13. The 2008 Hungary program was among the first cases in which reducing risks of regional spillovers was cited as an important objective. The Stand By Arrangement (SBA) request made an explicit reference to the need to reduce the scope of financial spillovers to other countries, given the exposure of the largest Hungarian bank to Central, Eastern, and Southeastern Europe (CESE) and of several Euro Area banks to Hungary via their subsidiaries. In fact, the large exposure of foreign banks to Hungary helped set a precedent of cross-border banking supervision and resolution framework at the European Union level.

14. Cross-border spillovers and systemic risks were invoked in justifying high levels of access for Ireland, Greece and Portugal, despite concerns over debt sustainability. The proposed exceptional access in Ireland (19.5 billion SDRs or 2,322 percent of quota at program approval14), Greece (26.4 billion SDRs or 3,212 percent of quota at program approval), and Portugal (23.7 billion SDRs or 2,306 percent of quota) entailed substantial risks to the Fund, both in terms of the stock of outstanding credit and the projected debt service, that would last for an extended period. However, the crises—if uncontained—could have spread rapidly in other countries through financial exposures both to and from peripheral Europe. The analysis of systemic risk, while supported by subsequent analysis and experience, was not fully developed or quantified in the initial Greece program document. Deeper analysis of risks in Euro Area programs over time has facilitated better informed decisions. As risks evolved and became more prominent during the implementation of the program, the analysis and presentation of risks was expanded in subsequent program documents. This increased coverage should be emulated in future exceptional access cases at program inception. It is also important to note that historically, access levels have periodically diverged from trends as the Fund has strived to meet new challenges—such as the massive liquidity needs in the Asian capital account crises or public debt challenges in Brazil and Turkey in 2000s, although the risks to debt sustainability were perhaps smaller in these cases (Figure 2.2).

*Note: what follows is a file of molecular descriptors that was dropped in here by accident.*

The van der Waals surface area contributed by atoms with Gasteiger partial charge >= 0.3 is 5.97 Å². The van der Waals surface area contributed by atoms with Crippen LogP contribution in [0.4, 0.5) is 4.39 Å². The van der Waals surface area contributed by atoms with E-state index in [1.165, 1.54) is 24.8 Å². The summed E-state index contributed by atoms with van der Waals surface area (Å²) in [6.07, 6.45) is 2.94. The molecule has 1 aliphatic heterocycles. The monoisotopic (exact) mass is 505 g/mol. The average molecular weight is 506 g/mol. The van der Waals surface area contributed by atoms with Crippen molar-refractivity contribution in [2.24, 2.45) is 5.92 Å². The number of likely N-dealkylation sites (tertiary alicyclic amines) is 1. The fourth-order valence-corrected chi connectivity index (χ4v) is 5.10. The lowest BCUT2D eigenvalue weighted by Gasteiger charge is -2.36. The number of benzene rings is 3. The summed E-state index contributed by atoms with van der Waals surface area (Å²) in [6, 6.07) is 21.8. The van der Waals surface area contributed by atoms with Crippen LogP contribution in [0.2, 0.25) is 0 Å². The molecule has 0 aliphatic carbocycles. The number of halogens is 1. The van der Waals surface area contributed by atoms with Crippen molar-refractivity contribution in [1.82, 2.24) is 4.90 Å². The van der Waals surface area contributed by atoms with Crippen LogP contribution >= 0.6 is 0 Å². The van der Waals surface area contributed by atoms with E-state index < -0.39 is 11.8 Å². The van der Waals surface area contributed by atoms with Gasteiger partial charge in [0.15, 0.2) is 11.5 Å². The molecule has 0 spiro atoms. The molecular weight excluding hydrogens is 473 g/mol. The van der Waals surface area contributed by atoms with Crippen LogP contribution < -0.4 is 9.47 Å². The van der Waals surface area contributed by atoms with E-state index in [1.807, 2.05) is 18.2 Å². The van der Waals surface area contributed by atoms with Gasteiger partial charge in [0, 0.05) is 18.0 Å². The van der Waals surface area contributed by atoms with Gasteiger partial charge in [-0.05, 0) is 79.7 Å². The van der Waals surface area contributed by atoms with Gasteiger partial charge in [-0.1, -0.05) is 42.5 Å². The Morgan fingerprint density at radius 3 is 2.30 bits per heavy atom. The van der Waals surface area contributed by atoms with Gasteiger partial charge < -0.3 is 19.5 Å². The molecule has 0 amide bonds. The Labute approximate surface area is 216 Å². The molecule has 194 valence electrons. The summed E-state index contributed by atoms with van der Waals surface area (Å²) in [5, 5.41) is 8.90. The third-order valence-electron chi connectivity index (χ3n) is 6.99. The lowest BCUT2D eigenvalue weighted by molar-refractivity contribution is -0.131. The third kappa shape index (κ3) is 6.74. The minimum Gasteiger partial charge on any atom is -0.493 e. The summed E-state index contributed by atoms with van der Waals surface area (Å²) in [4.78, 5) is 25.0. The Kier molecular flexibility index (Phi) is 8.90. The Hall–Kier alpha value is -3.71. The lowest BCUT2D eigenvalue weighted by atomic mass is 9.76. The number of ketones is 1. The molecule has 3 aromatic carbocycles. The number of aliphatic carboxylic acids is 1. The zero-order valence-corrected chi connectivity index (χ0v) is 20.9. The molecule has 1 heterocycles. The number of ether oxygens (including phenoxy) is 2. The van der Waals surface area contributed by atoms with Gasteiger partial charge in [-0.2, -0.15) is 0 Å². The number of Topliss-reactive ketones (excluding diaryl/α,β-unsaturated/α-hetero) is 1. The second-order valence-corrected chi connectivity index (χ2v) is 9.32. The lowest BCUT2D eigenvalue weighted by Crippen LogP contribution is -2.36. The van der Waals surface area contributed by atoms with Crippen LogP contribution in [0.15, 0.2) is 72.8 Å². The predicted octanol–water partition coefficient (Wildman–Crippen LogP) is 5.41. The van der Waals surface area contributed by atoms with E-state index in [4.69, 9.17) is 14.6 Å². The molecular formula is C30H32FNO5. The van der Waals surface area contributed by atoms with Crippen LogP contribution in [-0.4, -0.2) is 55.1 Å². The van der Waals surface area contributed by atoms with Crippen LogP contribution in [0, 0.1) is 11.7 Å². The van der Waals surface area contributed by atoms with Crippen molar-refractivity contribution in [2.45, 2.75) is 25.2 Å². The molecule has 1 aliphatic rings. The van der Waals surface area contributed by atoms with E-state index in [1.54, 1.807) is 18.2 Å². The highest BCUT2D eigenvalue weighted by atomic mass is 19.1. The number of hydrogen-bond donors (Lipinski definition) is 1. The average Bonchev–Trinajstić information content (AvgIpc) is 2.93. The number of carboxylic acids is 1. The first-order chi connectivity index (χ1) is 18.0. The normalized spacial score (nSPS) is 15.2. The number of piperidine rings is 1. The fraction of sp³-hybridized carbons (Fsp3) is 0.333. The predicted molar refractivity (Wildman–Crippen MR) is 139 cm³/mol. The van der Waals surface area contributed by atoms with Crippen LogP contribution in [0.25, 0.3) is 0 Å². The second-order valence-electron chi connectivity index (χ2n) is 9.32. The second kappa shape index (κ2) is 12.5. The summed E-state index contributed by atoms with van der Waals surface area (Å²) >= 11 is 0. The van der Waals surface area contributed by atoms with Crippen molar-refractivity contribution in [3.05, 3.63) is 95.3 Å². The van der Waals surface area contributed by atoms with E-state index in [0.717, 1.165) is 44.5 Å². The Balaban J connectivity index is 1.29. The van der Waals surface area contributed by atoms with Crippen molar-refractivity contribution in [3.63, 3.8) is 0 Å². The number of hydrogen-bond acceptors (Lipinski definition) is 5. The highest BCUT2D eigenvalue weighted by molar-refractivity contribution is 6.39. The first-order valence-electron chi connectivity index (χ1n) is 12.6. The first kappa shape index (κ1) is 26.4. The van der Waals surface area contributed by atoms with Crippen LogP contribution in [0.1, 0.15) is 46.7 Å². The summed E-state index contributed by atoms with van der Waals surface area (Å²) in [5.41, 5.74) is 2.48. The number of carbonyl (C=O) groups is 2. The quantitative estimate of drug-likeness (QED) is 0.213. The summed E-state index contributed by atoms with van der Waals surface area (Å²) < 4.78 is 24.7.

Figure 2.2.
Figure 2.2.

Access through the Ages: Exceptional Access in GRA-supported Programs, 1995-2011

Citation: Policy Papers 2012, 043; 10.5089/9781498340403.007.A001

Source: MONA